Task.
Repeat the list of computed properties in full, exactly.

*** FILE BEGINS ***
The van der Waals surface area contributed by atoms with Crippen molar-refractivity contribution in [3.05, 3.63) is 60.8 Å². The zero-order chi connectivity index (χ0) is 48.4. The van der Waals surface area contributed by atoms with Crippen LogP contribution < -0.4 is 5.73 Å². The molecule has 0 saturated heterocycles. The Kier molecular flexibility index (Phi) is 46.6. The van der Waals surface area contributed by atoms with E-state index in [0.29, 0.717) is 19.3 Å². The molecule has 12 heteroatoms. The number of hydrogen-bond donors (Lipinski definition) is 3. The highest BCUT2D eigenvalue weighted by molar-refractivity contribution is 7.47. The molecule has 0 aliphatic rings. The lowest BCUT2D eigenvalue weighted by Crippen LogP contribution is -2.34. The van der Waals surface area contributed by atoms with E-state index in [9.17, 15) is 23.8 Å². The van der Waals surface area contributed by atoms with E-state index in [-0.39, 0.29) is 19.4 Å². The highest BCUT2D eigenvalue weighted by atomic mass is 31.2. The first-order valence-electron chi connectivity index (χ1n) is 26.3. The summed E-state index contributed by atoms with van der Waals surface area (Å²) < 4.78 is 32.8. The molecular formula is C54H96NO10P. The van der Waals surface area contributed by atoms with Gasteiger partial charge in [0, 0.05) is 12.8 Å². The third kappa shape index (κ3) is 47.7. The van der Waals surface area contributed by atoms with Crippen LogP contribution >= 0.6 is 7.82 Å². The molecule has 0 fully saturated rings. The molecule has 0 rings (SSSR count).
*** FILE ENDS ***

The van der Waals surface area contributed by atoms with Crippen molar-refractivity contribution in [3.05, 3.63) is 60.8 Å². The zero-order chi connectivity index (χ0) is 48.4. The van der Waals surface area contributed by atoms with Crippen LogP contribution < -0.4 is 5.73 Å². The molecule has 0 saturated heterocycles. The Kier molecular flexibility index (Phi) is 46.6. The van der Waals surface area contributed by atoms with E-state index in [0.29, 0.717) is 19.3 Å². The molecule has 12 heteroatoms. The number of hydrogen-bond donors (Lipinski definition) is 3. The highest BCUT2D eigenvalue weighted by molar-refractivity contribution is 7.47. The molecule has 0 aliphatic rings. The lowest BCUT2D eigenvalue weighted by Crippen LogP contribution is -2.34. The van der Waals surface area contributed by atoms with E-state index in [9.17, 15) is 23.8 Å². The van der Waals surface area contributed by atoms with E-state index in [-0.39, 0.29) is 19.4 Å². The highest BCUT2D eigenvalue weighted by atomic mass is 31.2. The first-order valence-electron chi connectivity index (χ1n) is 26.3. The summed E-state index contributed by atoms with van der Waals surface area (Å²) < 4.78 is 32.8. The molecular formula is C54H96NO10P. The van der Waals surface area contributed by atoms with Gasteiger partial charge in [0, 0.05) is 12.8 Å². The third kappa shape index (κ3) is 47.7. The van der Waals surface area contributed by atoms with Crippen LogP contribution >= 0.6 is 7.82 Å². The molecule has 0 fully saturated rings. The molecule has 0 rings (SSSR count).